Time to Use PHP Return Types in Your Code

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Introduction: What is a Return Type in PHP and Why Does it Matter?

PHP is a loosely typed language that allows programmers to mix data type returned by a function. If something goes wrong, a typical practice is to return false from a function, or data is returned if everything went OK. This is called mixed return type.

A mixed return type function is depicted in the code below.

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// return mixed type
public function getTableData($table){
    $records = [];
    $records = $this->db->getRecords($table);


    if (!empty($records)) {
        eturn $records;
    }else{
        return false;
    }
}

Above function returns database records or false. The issue is that returning false doesn’t catch specific error, so we won’t know how the function failed and what to fix. For instance, when returning false, it could be due to misconfigured database connection; it could be caused by an empty database table; or it could even be wrong table name passed.

Without a return data type to enforce some restrictions on the value returned, and in case of anomaly, the caller function cannot know how to catch and address exception since it will not know exactly what type will return.

What are the different types of Return Values in PHP?

Luckly, in PHP 7, a new feature, return type declarations has been introduced to specify the kind of result that a function return. To support return type in PHP functions, you need to include a simple declaration at the top of the PHP file.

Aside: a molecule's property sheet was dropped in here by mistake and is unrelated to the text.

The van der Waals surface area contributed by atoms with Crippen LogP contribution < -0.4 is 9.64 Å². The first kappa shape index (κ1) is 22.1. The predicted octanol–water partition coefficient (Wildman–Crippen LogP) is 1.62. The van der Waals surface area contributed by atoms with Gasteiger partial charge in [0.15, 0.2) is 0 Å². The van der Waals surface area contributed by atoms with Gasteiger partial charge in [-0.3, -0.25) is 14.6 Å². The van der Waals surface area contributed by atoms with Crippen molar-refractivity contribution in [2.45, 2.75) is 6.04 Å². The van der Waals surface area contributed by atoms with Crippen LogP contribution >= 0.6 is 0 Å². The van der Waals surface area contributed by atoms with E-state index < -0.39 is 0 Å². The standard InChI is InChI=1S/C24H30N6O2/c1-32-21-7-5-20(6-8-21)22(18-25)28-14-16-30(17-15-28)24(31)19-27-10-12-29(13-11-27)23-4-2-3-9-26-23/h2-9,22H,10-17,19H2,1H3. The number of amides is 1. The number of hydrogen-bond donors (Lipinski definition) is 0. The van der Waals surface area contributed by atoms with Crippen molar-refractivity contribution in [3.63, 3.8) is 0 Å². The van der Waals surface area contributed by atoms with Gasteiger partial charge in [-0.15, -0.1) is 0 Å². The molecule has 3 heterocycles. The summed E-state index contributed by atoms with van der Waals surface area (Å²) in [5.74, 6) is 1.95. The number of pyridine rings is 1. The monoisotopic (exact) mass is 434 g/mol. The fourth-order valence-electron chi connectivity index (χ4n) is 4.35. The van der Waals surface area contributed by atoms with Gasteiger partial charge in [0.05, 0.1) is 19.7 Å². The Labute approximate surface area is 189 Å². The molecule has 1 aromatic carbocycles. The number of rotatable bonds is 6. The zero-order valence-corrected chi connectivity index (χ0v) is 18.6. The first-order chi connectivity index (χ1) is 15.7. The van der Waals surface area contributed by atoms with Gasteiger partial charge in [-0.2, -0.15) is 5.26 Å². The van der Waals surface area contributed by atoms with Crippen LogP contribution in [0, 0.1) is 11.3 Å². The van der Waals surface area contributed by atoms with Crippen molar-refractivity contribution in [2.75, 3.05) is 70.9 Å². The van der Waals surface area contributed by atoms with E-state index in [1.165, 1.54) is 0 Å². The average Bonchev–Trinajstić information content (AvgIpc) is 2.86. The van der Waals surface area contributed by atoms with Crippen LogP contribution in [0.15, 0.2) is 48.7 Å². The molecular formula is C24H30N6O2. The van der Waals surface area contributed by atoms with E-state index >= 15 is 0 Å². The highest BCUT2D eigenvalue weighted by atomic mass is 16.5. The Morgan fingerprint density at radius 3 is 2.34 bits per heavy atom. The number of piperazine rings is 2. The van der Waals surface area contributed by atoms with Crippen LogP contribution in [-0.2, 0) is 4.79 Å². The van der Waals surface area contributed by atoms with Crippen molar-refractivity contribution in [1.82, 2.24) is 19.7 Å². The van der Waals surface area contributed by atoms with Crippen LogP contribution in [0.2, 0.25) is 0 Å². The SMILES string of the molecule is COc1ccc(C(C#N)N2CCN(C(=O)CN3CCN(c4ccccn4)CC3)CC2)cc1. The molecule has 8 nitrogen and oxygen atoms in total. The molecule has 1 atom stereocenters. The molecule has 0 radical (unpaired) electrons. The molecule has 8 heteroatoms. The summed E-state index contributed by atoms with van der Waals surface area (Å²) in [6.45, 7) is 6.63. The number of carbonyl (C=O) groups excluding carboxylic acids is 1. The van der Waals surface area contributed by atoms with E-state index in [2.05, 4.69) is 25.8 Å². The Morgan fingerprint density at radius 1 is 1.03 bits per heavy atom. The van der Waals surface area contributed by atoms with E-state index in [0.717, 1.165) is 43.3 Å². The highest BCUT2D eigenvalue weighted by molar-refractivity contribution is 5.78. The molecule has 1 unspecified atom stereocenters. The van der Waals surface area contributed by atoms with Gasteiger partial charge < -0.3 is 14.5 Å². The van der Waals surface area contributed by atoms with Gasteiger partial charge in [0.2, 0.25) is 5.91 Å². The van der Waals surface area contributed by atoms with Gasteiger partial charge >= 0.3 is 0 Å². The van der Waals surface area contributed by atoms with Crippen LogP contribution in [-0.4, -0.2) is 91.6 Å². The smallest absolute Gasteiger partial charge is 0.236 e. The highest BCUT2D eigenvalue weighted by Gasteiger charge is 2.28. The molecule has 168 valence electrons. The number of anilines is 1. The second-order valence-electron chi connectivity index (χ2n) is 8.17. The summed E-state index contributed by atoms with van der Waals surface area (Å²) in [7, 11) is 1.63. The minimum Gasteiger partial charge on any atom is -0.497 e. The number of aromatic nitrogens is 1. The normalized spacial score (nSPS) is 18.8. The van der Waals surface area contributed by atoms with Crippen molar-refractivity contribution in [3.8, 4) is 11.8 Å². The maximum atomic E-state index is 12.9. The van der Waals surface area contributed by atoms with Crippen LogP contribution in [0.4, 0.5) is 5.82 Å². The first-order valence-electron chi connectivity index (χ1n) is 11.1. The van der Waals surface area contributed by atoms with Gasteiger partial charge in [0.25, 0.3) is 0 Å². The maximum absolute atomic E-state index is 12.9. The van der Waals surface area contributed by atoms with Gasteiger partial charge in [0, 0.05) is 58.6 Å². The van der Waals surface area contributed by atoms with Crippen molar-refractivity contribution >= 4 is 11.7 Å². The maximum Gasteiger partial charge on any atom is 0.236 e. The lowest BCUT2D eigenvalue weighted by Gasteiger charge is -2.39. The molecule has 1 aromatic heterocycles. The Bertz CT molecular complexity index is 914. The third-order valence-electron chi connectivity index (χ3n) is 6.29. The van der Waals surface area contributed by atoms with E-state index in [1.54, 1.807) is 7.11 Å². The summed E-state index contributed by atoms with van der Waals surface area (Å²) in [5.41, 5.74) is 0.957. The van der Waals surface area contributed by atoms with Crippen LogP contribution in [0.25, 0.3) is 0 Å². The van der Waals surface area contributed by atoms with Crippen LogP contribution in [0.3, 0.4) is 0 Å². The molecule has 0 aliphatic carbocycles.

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declare(strict_types=1);

After that, you can specify the return type in the following fashion:

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function foo(): int {
    // ...
    return bar;
}

If the function tried to return boolean, you will see a TypeError is raised.

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PHP Fatal error: Uncaught TypeError: Return value of foo() must be of the type integer, boolean returned.
    The following return types are supported

  • int
  • float
  • bool
  • string
  • array
  • callable
  • interfaces
  • object (PHP 7.2+)

You can also declare a nullable return type by putting a question mark in front of the return data type.

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function foo(): ?int {
    // ...
    return bar;
}

In this case, return type of function foo() can be either an integer or null.

With return type support, we can then create functions with less ambiguity.

Incorporating return types in PHP

Unlike Java or C++, PHP is still not a strongly typed language, one should start making a good practice to be precise of what a function/method will return in your code. We shouldn’t try to guess what variable has what type. Being clear about data types has a lot of advantages both for code readability, maintainability, and speed.

So if you are already using PHP 7 or 8, include the strict mode declaration, and start making a habit to add return types in your functions today!

Additional reads

https://www.php.net/manual/en/language.types.declarations.php